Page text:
Power Memorial High School
Kareem Abdul-Jabbar along with six other NBA basketball players played at Power Memorial High School located in New York. Power Memorial was an all-boys catholic school. The school shut down in June 1984 due to renovations that could not be done to allow students to continue to learn there. Kareem Abdul-Jabbar helped lead the school to 95 wins and three championships.
Backstory and Context
Power Memorial High school is where Kareem Abdul-Jabbar's career took off. Many people did not recognize this high school before Jabbar started playing. It wasn't until he started leading his team to wins when people showed up. Kareem Abdul-Jabbar had gotten a scholarship to attend this all-boys catholic high school located in New York. In the three years that he played for them, he was titled All-American.
Before Jabbar even made it to the leagues he created his signature move called the "sky hook", that would be used in high school and carried out to his professional basketball days. Recruiters started noticing Jabbar when he was 15 years old. He had hundreds of schools looking to recruit him when he decided to play for the top school, UCLA in college. From high school, his career took off, and he began achieving things that nobody had seen before.
Playing in college at UCLA as a center he was unstoppable. He made the varsity team as a freshman at UCLA but due to rule regulations, he had to sit this year out. In his sophomore year, he led the team to a national championship and won the Most Outstanding Player award. As he continued as a junior and senior, he drove his team to win two more national championships and was titled Most Outstanding Player award two more times making a total of three. In 1967 and 1969 he was named the College Player of the Year.
Playing at Power Memorial affected him as a player for college and later on the NBA because he knew what it was like to play against the competition. Power Memorial High school won 71 games consecutively before losing to Dematha High School. It taught him how to lose a game and to be able to improve and work harder for the next game. Power Memorial High School had the number one basketball team in New York. Along with that, in the Museum of the City of New York, where there is a video of Kareem Abdul-Jabbar playing a championship game and a photo of him. The museum honors some of the greatest basketball players there.
When Kareem Abdul-Jabbar was in grade school he was not an expert and did not naturally have the skills of basketball. With hard dedication and commitment, he practiced until he was great. He mentions in an interview that he remembers going to NBA games in Madison Square garden. He says "I remember I was still in grade school when I started to go to NBA games at Madison Square Garden and that had an effect on me". nobody noticed Kareem Abdul-Jabbar till he got to high school and started playing basketball there.
In an interview with the former DeMatha coach Morgan Wootten, he said "The greatest game we ever played, we call it" as they celebrate their victory over Power Memorial basketball. In the article, he mentions that he would prepare his team to play better but he was preparing them for the game against Power Memorial. He mentions that people from all over the region was excited about this game because Power Memorial was the number one team in New York and DeMatha was the number one team in Washington. The game was so big that The Washington Daily News put both the teams on their front page. The game was so important because both the teams had great players (Kareem Abdul-Jabbar representing Power Memorial and DeMatha who had players that went on to play professional basketball) going head to head. The tickets were all sold out by the time the game came around. Although Power Memorial High School lost to DeMatha, it put the school on the map and gave the players more recognition. This game still gets celebrated 50 years later.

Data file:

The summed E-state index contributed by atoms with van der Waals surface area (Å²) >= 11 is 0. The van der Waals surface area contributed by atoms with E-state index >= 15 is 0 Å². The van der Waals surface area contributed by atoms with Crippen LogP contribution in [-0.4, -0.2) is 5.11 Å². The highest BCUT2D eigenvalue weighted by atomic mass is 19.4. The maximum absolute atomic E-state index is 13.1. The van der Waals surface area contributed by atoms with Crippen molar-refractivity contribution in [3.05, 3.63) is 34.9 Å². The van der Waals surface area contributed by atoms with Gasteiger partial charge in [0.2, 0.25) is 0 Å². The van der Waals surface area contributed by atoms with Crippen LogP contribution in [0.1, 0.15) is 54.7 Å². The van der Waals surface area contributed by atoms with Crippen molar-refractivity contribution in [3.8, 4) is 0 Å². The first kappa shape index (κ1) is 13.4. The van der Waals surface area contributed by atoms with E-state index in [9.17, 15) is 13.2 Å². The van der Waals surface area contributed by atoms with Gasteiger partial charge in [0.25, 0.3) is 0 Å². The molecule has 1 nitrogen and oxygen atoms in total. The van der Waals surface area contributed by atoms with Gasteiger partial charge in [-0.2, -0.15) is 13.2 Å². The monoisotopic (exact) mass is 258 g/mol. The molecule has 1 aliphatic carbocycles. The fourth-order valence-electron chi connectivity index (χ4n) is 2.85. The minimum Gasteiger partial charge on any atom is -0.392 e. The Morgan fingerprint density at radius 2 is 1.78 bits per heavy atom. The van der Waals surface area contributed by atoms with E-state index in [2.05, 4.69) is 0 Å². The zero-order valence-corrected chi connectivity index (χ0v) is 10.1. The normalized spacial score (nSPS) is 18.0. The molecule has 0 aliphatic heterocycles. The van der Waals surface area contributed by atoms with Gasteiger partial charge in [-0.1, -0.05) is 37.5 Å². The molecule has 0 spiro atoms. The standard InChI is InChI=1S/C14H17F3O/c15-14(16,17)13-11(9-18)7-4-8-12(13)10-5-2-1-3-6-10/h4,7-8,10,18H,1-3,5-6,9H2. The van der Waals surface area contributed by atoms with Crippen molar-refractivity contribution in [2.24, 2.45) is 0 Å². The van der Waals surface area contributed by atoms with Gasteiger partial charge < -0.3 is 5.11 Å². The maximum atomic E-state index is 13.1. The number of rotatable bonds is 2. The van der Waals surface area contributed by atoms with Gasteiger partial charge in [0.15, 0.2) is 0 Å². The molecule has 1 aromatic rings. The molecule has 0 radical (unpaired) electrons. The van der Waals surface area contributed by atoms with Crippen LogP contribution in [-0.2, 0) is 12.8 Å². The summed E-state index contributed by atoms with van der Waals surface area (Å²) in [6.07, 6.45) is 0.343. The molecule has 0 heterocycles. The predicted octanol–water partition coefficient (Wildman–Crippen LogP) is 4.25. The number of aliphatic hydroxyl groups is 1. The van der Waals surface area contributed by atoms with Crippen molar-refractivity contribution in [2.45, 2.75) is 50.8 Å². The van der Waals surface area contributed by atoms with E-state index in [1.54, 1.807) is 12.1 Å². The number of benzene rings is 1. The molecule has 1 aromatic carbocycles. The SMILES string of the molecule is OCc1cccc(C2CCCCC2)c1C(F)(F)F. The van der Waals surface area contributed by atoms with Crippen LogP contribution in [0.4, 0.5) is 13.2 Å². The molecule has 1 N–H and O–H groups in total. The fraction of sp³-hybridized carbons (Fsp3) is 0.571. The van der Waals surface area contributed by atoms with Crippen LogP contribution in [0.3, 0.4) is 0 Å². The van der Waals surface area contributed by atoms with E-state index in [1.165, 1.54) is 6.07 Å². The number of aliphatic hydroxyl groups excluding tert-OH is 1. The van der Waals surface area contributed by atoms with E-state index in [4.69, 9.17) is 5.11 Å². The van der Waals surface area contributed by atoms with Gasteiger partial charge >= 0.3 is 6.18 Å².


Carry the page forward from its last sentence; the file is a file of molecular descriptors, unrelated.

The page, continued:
Staff. Legends Profile: Kareem Abdul-Jabbar, NBA History. Accessed March 23rd 2020. https://www.nba.com/history/legends/profiles/kareem-abdul-jabbar.
Goudsouzian, Aram. From Lew Alcindor to Kareem Abdul-Jabbar: Race, Religion, and Representation in Basketball, 1968-1975. Journal of American Studies, vol. 51, no. 2437 - 470. Published May 10, 2016
Goudsouzian, Aram. From Lew Alcindor to Kareem Abdul-Jabbar: Race, Religion, and Representation in Basketball, 1968-1975. Journal of American Studies, vol. 51, no. 2437 - 470. Published May 10th 2016.
Beard, Alison. Life’s Work: An Interview with Kareem Abdul-Jabbar, Harvard Business Review. Accessed March 23rd 2020. https://hbr.org/2012/01/kareem-abdul-jabbar.
Kareem Abdul-Jabbar, Academy of Achievement. June 9th 2017. Accessed March 23rd 2020. https://achievement.org/achiever/kareem-abdul-jabbar/#biography.
, Associated Press. New York museum honors city’s rich basketball history, The Sun. February 14th 2020. Accessed March 23rd 2020. https://www.lowellsun.com/2020/02/14/new-york-museum-honors-citys-rich-basketball-history/.
Giannotto, Mark. The day DeMatha basketball toppled Power Memorial: 50 years ago, the Stags beat Lew Alcindor in a high school game for the ages, The Washington Post. January 29th 2015. Accessed March 23rd 2020. https://www.washingtonpost.com/sports/highschools/the-day-dematha-basketball-toppled-power-memorial-50-years-ago-the-stags-beat-lew-alcindor-in-a-high-school-game-for-the-ages/2015/01/29/a3a3e5ea-a66f-11e4-a2b2-776095f393b2_story.html.